The artworks on show – of which sales purportedly ranged from (taken with a grain of salt) $8,000-$1 million, with the brunt being sold for a more moderate under $100,000 – were an impressive array of impact works based on quality over flash. While galleries such as Ludorff brought it hard with pieces by icons like Ricther, Warhol and the Bechers, many took “extreme risks with their booths,” says Berry. This came in the form of selling only an individual or limited range of works by a single artist, such as Lawrie Shabibi’s booth with a giant mechanical wood work and a few smaller pieces by Shahpour Pouyan, or full on invocations of a design carte-blanche. Mariane Ibrahim Gallery’s stunning gilded and wood lattice-work décor highlighted a small handful of works by Lina Iris Viktor; Wetterling Gallery’s living-room set up was discombobulating yet invitingly playful; Galerie Thomas Schulte’s self-imposed jail-cell imprisonment was as literal as it sounds; Empty Gallery’s unsettling and ominous showing of Tishan Hsu and Takesha Murata video and installations gave the impression of being inside someone’s mind, or worse, body; and Pierogi’s pink dioramas from Patrick Jacobs had a presentation that Berry has “never seen before.” Ultimately, however, the $10,000 Presents Booth Prize, recognising innovative gallery presentation in the Presents section (galleries under 10 years), went to blank projects, showing Igshaan Adams and Cinga Samson. Berry suspects that the calibre and seriousness of the crowd at the Amory is what gives galleries, and the fair’s selection committee, the confidence to embrace risks.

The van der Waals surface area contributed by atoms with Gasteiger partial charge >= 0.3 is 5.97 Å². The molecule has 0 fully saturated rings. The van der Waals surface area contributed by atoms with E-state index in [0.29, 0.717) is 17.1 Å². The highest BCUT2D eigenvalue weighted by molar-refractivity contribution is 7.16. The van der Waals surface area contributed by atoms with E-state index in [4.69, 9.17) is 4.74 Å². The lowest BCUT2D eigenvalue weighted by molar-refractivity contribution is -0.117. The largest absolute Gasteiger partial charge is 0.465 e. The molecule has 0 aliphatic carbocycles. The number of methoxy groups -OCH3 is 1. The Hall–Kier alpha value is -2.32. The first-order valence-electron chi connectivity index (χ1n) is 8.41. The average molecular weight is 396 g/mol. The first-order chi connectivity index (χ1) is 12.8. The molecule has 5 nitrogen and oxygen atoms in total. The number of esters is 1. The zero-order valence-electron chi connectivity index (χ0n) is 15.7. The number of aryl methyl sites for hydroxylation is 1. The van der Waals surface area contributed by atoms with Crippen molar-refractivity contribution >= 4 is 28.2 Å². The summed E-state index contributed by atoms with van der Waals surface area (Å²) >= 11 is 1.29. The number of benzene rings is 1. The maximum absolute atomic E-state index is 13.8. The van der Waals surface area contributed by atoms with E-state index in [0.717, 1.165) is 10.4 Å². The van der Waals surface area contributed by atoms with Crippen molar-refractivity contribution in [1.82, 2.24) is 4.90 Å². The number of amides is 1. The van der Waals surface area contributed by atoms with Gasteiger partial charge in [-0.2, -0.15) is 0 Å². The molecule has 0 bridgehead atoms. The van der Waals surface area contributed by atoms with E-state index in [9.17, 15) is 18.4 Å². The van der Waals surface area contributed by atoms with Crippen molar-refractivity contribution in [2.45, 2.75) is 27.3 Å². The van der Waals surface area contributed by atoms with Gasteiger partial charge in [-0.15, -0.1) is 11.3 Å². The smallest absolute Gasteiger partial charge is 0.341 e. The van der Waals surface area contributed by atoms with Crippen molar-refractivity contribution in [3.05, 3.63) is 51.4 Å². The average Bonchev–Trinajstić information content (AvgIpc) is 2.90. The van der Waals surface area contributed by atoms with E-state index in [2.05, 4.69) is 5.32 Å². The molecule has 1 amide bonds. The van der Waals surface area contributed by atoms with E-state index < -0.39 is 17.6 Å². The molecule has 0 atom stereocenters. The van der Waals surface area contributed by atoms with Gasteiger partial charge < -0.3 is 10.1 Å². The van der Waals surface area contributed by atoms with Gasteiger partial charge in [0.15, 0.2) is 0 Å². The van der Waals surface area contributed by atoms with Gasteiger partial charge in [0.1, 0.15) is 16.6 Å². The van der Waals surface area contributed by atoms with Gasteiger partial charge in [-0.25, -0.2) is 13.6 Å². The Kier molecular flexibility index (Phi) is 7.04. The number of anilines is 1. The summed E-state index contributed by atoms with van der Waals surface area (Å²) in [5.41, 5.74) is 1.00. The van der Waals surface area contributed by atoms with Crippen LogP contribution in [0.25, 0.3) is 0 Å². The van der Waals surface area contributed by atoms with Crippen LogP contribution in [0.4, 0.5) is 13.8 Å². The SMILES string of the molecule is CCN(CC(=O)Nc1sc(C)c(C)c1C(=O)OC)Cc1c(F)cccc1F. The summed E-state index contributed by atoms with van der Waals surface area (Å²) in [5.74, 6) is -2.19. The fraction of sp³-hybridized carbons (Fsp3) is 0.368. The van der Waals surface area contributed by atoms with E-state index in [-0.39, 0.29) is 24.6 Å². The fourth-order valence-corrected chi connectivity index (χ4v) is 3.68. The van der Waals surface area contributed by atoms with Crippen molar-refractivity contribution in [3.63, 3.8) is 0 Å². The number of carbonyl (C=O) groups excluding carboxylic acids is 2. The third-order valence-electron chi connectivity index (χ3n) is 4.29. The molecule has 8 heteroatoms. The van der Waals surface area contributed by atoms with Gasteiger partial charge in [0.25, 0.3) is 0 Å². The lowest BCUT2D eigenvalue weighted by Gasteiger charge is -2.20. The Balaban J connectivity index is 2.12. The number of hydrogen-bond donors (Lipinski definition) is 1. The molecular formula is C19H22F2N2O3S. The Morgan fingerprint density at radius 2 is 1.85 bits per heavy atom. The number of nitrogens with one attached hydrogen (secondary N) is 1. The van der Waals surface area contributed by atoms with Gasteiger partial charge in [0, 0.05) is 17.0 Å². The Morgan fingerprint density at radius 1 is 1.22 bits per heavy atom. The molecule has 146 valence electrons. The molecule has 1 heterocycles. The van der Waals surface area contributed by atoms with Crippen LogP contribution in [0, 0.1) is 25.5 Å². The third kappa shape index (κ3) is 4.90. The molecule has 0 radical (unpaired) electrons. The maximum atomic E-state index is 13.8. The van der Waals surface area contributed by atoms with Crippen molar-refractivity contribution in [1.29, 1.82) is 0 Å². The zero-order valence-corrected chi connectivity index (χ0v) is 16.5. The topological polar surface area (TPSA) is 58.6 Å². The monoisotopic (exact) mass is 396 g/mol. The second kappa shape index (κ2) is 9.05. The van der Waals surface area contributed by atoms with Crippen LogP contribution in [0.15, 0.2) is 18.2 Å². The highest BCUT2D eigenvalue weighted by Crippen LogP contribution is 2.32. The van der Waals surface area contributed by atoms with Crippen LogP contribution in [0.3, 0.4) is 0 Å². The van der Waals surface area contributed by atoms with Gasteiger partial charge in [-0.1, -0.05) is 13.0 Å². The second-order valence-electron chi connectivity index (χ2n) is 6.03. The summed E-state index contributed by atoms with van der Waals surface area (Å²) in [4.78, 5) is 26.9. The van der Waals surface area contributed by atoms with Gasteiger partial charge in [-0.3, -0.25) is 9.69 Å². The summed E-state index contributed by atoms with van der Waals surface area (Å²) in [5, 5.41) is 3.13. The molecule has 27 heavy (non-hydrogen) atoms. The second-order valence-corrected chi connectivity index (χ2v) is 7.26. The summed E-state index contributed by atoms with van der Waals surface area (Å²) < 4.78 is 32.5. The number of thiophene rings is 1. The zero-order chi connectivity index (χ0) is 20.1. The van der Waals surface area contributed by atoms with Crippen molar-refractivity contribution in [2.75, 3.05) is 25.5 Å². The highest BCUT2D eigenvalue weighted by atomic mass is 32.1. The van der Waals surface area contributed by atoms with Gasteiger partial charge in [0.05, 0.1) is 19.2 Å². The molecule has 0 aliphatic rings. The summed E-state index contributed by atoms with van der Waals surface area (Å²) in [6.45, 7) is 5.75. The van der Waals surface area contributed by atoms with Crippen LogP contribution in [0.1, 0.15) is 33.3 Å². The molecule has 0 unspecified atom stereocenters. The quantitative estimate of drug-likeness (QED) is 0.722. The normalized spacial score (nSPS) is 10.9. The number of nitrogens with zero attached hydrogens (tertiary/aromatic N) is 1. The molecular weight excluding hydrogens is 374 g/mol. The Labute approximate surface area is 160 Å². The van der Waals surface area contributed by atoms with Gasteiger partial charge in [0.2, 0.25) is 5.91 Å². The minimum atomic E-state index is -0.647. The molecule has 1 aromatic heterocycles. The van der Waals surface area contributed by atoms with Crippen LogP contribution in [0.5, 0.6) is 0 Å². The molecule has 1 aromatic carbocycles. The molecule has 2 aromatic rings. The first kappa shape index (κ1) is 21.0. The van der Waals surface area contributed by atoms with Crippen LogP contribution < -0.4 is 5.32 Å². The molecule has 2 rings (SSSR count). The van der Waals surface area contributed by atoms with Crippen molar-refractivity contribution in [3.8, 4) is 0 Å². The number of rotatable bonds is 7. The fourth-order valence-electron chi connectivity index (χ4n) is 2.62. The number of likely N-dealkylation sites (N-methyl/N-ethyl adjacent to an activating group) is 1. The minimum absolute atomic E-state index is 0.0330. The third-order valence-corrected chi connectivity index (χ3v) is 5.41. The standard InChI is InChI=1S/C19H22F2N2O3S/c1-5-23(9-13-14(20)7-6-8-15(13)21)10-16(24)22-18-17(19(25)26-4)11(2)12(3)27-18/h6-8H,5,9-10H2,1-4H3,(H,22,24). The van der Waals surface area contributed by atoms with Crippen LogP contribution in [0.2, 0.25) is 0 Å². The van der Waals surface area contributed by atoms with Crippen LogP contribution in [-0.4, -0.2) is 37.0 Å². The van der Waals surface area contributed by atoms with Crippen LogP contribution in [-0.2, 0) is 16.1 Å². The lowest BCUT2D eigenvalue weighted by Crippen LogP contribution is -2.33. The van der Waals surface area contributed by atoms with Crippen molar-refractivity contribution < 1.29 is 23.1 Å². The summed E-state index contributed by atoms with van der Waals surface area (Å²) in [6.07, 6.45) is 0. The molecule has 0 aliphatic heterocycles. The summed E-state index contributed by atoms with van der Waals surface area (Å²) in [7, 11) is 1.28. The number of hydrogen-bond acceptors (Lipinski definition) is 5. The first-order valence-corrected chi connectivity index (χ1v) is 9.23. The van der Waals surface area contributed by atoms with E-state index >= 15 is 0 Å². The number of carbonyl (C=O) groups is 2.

While Berry, along with Focus and Platform curators Gabriel Ritter of the Minneapolis Institute of Art, and Jen Mergel, formerly of the Museum of Fine Arts in Boston, offer no indication of shared themes, the prominent showing of contemporary African art, subjects relating to the body and technology (unsurprisingly the overarching concept behind Focus), and emphasis on large-scale works could not be avoided – the latter exemplified by Leonardo Drew’s seemingly alive and growing flora-esque installation taking over an entire corner. Noting that the fair isn’t afraid, and follows through, in addressing difficult topics, “as fair producers we don’t take a political stance, but it’s our responsibility to show works that are presented in a particular cultural climate,” says Berry. “There’s a lot happening in the world, and we want to showcase the historical context with work being made now in response to personal experience and global climate.” This included JR’s installation on the outside of the fair, where he imposed the faces of Syrian migrants onto historic photographs of immigrants arriving on Ellis Island – “immigration is a huge topic and even if people don’t recognise what it is immediately, people can dive deeper when they look up later on what he is really addressing” – or the purple anthropomorphic Mary Sibande sculptural installation of avatars tackling feminism and feminine power.“ This was developed in the talks programming – the panel Collapsing Structures discussed the role of art institutions in taking political stands, challenging museum neutrality and saw Laura Raicovich, former Queens Museum exective director, contentiously stating that cultural institutions express values that may not actually be matched by their actions.